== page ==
It is the question asked by so many people trying to will the story of Amy Lord’s slaying to a different end: Why didn’t she run when she appeared to have the chance?
Beaten and terrorized, Lord was probably in such fear of her assailant that escape did not seem possible, specialists said Thursday.
A surveillance camera captured the 24-year-old stepping out of the passenger side of a sport utility vehicle, along a busy Boston road in the morning light Tuesday, cars passing nearby. Police say the image, released to the news media, was captured during Lord’s abduction, when she was forced to withdraw cash from five bank machines. Presumably, her attacker was in the driver’s seat.
It is impossible to know what was going through Lord’s mind at that moment or whether she had tried to get away earlier or would try later. Police have not said whether her abductor was armed. But a law enforcement official said that her attacker brutally beat her in her South Boston apartment that morning, and specialists who study the mind-set of victims and assailants said that trauma could help explain why she did not escape.
Lord may have made the same judgment many others have made in a moment of terror, believing that the safest option was to go along with her attacker’s demands, said Dr. Ronald Schouten, director of the law and psychiatry service at Massachusetts General Hospital.
“You want to believe — it’s survival mode — if I do what I’m told, this person won’t hurt me,” he said.
Perpetrators in cases such as this one often display an ability “to be calming and manipulative,” even if they are also violent, said Schouten, who coauthored the book “Almost a Psychopath.” They terrorize and cajole, convincing their victims that if they do as they are told, they will escape further harm, he said.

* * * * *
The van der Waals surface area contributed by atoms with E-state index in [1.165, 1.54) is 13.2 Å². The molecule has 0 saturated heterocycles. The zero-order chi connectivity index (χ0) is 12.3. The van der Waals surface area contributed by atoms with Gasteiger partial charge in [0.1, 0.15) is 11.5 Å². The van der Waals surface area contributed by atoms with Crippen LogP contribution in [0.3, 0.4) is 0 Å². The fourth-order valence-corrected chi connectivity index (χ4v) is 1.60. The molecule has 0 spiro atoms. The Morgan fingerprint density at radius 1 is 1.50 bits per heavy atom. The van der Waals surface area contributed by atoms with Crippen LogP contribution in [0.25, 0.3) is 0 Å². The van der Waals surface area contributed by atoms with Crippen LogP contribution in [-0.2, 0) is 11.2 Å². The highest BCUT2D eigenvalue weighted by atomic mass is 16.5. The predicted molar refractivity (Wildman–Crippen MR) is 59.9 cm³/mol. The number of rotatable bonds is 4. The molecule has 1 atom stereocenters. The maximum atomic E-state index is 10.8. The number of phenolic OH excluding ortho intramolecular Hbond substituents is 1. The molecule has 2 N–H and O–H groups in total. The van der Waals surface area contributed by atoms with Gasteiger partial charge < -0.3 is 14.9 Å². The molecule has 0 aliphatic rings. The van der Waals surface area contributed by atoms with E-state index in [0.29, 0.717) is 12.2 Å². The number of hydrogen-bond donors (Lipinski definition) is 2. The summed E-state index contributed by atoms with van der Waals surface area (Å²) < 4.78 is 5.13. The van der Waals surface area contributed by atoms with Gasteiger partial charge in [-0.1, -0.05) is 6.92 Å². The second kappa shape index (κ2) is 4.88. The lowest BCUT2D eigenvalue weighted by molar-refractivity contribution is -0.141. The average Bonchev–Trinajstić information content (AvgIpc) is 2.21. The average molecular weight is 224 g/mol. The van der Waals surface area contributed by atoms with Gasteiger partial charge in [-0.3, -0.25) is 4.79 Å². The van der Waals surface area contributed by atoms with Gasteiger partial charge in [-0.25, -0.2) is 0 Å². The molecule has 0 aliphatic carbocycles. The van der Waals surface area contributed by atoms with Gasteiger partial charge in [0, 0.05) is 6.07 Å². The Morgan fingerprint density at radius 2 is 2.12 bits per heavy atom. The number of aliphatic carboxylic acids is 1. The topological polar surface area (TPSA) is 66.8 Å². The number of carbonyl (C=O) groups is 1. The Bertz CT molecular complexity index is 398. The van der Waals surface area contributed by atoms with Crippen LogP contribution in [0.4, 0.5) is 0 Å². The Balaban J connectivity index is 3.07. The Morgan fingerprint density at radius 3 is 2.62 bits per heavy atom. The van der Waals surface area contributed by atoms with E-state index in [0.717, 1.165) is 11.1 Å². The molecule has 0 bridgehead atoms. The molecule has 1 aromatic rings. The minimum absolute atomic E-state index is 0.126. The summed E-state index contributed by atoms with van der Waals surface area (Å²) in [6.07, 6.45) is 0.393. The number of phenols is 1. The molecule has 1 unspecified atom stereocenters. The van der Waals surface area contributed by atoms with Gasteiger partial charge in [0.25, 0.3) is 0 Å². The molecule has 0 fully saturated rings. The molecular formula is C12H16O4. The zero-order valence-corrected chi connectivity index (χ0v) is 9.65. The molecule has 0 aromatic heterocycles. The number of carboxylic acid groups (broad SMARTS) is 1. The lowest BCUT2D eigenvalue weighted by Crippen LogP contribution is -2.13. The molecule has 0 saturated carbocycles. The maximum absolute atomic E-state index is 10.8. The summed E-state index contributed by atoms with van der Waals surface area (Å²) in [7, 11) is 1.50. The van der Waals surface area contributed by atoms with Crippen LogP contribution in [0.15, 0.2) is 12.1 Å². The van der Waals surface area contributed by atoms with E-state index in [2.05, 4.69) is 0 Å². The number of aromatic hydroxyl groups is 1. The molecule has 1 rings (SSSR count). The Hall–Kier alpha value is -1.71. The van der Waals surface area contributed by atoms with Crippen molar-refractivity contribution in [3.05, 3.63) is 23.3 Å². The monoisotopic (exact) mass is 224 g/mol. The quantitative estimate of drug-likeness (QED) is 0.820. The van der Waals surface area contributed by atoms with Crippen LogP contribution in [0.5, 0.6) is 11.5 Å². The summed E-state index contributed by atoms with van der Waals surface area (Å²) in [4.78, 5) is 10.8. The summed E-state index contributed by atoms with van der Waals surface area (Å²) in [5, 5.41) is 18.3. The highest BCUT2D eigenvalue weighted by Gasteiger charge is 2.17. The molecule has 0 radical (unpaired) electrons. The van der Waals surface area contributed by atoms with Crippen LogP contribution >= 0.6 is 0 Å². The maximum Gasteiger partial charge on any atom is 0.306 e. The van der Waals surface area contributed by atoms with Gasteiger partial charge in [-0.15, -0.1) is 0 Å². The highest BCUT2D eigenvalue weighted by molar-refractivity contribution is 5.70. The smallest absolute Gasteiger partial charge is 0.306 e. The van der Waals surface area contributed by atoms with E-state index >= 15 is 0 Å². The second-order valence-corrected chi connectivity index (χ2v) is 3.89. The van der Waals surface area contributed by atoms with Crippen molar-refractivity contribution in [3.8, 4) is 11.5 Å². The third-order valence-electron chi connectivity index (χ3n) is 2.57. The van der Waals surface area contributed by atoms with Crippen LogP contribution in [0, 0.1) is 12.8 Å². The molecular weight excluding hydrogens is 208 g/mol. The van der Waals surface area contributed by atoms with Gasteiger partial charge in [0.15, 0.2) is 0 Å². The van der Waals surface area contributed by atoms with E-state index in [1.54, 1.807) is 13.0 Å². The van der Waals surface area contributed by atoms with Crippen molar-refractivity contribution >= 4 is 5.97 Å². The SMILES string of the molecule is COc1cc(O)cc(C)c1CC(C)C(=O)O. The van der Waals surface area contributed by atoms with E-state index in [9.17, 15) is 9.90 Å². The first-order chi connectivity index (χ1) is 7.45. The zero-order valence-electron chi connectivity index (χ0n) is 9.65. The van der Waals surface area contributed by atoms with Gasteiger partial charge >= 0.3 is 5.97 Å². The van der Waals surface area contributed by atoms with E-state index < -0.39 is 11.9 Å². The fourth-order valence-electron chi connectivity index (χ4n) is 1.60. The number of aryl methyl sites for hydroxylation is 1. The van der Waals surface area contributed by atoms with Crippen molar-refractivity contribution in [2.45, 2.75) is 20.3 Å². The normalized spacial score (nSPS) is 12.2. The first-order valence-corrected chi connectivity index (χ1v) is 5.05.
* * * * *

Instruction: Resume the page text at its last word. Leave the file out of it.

Specialists interviewed for this article were not involved in the investigation but spoke generally about patterns of victimization. Often in such crimes, they said, attackers know their victims and use threats against them or their loved ones as a means of control.
Police have given no indication that was the case with Lord. No one has been charged, but police have called Edwin J. Alemany a “person of interest.” The 28-year-old has been accused of attacking two other women in the same area Tuesday and Wednesday.
Dr. Harold Bursztajn, a psychiatrist and founder of the program in psychiatry and the law at Harvard Medical School, said that head trauma could have played a role in Lord’s case, if she had been badly beaten, leaving her confused or disoriented. People respond in a variety of ways to emotional trauma, he said.
“The usual acute traumatic stress disorder involves either fight, which some people do, flight, or if you’re badly enough injured, people freeze,” he said.
“She may have been, literally speaking, scared stiff.”
Often, victims are afraid of escalating the violence against them, said James Alan Fox, a criminologist at Northeastern University. He pointed to the murder of eight nursing students in Chicago in 1966 by just one man, Richard Speck. Speck tied the women up in their apartment, promising that all he wanted was money, and then killed them.
“People just oftentimes trust that he wants the money . . . that taking my life is not going to get him anything,” Fox said. “They reason. They believe that, logically, the best move is then not to get them angry.”